This adaptable lavender stands out because of its habit: It grows in a decidedly rounded mound and produces large spikes of dark purple-blue flowers in late spring and early summer. ‘Betty’s Blue’ is a compact variety that shines when grown as a small hedge or in a knot garden.

Name: Lavandula angustifolia ‘Betty’s Blue’

Size: To 30 inches tall, 36 inches wide

Zones: 5-8

EnglishRoyalPurple

  • It’s easy to fall in love with lavender — the plant features attractive foliage, beautiful flowers, and a great scent. Plus, it’s wonderfully resistant to drought, deer, and hungry bunnies. It’s perfect for a variety ofgarden styles, too — from Mediterranean to English cottage. The key to success is knowing which type is right for your yard. Check out some of our favorites.
  • Video: More on Lavender

    Watch our quick video to get more hints on growing this beautiful plant.

  • English Lavender

    English lavender (Lavandula angustifolia) is the most widely grown type of lavender in North America because it doesn’t mind humidity and winter moisture as much as other lavenders. It’s also the most commonly used in cooking and baking, and has a sweet, soft fragrance. English lavender, like all lavender varieties, does best in full sun and well-drained soil. The plants don’t tolerate wet or especially heavy soil.

    Note: English lavender isn’t from England. It picked up its common name because it’s the kind of lavender that grows best in that country’s climate. The plant is actually from the Mediterranean.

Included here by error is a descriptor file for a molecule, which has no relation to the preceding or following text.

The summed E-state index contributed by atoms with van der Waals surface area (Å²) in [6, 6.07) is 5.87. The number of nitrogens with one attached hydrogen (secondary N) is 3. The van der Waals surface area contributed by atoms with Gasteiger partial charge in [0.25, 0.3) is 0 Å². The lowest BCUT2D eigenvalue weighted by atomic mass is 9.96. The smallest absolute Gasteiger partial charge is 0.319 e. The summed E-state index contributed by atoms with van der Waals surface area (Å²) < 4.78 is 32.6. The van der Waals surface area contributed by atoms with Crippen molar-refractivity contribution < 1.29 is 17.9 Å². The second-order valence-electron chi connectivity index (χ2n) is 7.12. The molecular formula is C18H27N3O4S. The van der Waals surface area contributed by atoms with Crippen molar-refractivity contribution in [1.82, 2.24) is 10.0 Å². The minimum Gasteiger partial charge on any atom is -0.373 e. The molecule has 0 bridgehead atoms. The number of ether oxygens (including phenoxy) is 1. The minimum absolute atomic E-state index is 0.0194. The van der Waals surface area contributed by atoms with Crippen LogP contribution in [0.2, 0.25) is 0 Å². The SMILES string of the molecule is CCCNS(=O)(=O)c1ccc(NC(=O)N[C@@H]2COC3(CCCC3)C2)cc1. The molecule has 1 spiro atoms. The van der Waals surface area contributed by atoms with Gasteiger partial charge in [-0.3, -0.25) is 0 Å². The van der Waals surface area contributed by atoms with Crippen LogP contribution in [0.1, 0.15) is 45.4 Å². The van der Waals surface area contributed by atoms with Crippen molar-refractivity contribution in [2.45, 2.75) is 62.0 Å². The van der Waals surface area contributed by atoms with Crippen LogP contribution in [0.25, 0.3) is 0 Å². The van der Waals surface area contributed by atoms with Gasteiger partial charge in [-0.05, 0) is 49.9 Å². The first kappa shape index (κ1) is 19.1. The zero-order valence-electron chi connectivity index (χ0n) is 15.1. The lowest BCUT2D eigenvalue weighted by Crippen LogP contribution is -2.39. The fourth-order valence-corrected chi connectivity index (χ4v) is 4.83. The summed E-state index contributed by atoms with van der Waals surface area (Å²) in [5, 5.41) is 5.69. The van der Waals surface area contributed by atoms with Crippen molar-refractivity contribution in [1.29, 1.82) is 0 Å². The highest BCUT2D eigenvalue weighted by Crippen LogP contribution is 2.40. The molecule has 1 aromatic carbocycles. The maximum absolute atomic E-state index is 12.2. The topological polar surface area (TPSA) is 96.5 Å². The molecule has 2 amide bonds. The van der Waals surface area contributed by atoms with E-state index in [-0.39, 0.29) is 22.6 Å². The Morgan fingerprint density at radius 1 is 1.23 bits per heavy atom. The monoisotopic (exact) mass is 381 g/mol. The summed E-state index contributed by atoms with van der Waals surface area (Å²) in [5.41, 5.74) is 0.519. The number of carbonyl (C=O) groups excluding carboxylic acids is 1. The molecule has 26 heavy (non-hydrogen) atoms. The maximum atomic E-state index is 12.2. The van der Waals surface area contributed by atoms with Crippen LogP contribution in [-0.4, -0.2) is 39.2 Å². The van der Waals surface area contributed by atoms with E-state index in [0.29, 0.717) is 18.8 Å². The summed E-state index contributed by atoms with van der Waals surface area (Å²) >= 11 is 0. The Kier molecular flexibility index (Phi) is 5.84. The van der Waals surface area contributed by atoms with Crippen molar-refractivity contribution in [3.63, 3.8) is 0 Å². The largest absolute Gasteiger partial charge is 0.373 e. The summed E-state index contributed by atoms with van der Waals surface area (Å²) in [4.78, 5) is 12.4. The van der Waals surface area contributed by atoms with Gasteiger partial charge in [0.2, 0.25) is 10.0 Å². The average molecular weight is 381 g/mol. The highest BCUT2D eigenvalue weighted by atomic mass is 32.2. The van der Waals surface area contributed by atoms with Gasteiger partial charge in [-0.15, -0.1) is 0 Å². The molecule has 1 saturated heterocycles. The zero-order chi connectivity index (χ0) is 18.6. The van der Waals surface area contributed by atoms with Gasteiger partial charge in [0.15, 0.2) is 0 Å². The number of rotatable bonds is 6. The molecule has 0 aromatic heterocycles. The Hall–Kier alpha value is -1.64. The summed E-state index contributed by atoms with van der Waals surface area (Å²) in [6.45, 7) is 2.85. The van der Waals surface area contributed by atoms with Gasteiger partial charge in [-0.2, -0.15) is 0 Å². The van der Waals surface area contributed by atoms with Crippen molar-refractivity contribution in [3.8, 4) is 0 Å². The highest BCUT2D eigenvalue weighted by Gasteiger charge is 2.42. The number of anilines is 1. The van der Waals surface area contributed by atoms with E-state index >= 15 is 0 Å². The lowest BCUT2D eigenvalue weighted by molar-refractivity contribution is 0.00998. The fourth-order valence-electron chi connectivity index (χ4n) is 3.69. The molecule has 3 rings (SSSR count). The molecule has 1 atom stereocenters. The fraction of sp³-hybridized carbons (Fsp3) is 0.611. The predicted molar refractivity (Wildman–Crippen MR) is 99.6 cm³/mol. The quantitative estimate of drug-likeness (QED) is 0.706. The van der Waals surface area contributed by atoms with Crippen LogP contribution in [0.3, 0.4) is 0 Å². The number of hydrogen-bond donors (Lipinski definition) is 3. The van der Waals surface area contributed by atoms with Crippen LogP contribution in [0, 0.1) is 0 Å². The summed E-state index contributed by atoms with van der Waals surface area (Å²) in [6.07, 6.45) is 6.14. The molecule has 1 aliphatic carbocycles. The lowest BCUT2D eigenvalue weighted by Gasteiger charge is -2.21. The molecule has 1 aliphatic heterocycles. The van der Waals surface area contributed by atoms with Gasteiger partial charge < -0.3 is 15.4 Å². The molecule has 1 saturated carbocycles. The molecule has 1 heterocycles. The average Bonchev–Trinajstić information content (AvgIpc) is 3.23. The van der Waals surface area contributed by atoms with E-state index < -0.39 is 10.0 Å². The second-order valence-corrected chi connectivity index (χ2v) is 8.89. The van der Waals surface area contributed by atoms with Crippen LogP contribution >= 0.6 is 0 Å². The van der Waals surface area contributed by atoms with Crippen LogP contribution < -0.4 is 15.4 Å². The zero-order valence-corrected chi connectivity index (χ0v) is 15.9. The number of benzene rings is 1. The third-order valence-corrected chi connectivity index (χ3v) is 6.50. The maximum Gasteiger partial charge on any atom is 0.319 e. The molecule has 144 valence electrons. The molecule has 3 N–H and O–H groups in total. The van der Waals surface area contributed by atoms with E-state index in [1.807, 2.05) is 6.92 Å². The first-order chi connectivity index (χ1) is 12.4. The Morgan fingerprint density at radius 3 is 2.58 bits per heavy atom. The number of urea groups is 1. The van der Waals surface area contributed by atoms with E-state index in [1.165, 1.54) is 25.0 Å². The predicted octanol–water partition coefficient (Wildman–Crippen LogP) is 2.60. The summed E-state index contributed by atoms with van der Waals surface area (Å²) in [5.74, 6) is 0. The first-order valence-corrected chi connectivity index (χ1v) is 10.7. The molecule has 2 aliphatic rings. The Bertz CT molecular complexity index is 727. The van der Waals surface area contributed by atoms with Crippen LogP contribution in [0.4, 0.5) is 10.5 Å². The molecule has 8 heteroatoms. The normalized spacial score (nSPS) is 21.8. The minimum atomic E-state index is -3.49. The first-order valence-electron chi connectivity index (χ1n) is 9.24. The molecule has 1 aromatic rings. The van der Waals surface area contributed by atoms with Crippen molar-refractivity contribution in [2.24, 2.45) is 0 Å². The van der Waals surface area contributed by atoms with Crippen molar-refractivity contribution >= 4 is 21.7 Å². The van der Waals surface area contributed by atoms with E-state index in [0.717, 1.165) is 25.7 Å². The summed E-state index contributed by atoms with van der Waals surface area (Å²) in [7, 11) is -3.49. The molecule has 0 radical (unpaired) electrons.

• ‘Hidcote’ English Lavender

    One of the most popular lavenders around, ‘Hidcote’ supplies silvery foliage and dark purple-blue flowers from late spring to early summer. It’s a good choice for small gardens. Want another reason to love it? ‘Hidcote’ is one of the strongest-scented varieties.

    Name: Lavandula angustifolia ‘Hidcote’

    Size: To 24 inches tall, 30 inches wide

    Zones: 5-8

  • ‘Munstead’ English Lavender

    Many gardeners call ‘Munstead’ their favorite lavender because the plant is quite compact, displays violet-purple flowers in mid- to late spring, and shows off attractive silvery foliage. Like ‘Hidcote’, it’s known for its strong fragrance.

    Name: Lavandula angustifolia ‘Munstead’

    Size: To 18 inches tall, 24 inches wide

    Zones: 5-8

  • ‘Graves’ English Lavender

    ‘Graves’ offers gardeners lovely, wonderfully fragrant lavender-blue flowers in late spring and early summer. It’s a heavy bloomer and grows a little taller than many of the other common English lavenders.

    Note: If you have clay soil, amend it with an abundance of compost or another form of organic matter before planting ‘Graves’ or other types of lavenders.

    Name: Lavandula angustifolia ‘Graves’

    Size: To 36 inches tall, 30 inches wide

    Zones: 5-8

  • ‘Purple Bouquet’ English Lavender

    With long stems, silvery-green foliage, and flower heads packed with rich purple blooms in early summer, ‘Purple Bouquet’ is a top choice if you want to grow lavender for cutting fresh or drying.

    Note: Like all types of lavender, ‘Purple Bouquet’ likes to be on the dry side. Try growing it in raised beds or on mounds to increase drainage.

    Name: Lavandula angustifolia ‘Purple Bouquet’

    Size: To 20 inches tall, 30 inches wide

    Zones: 5-8

  • ‘Betty’s Blue’ English Lavender

    This adaptable lavender stands out because of its habit: It grows in a decidedly rounded mound and produces large spikes of dark purple-blue flowers in late spring and early summer. ‘Betty’s Blue’ is a compact variety that shines when grown as a small hedge or in a knot garden.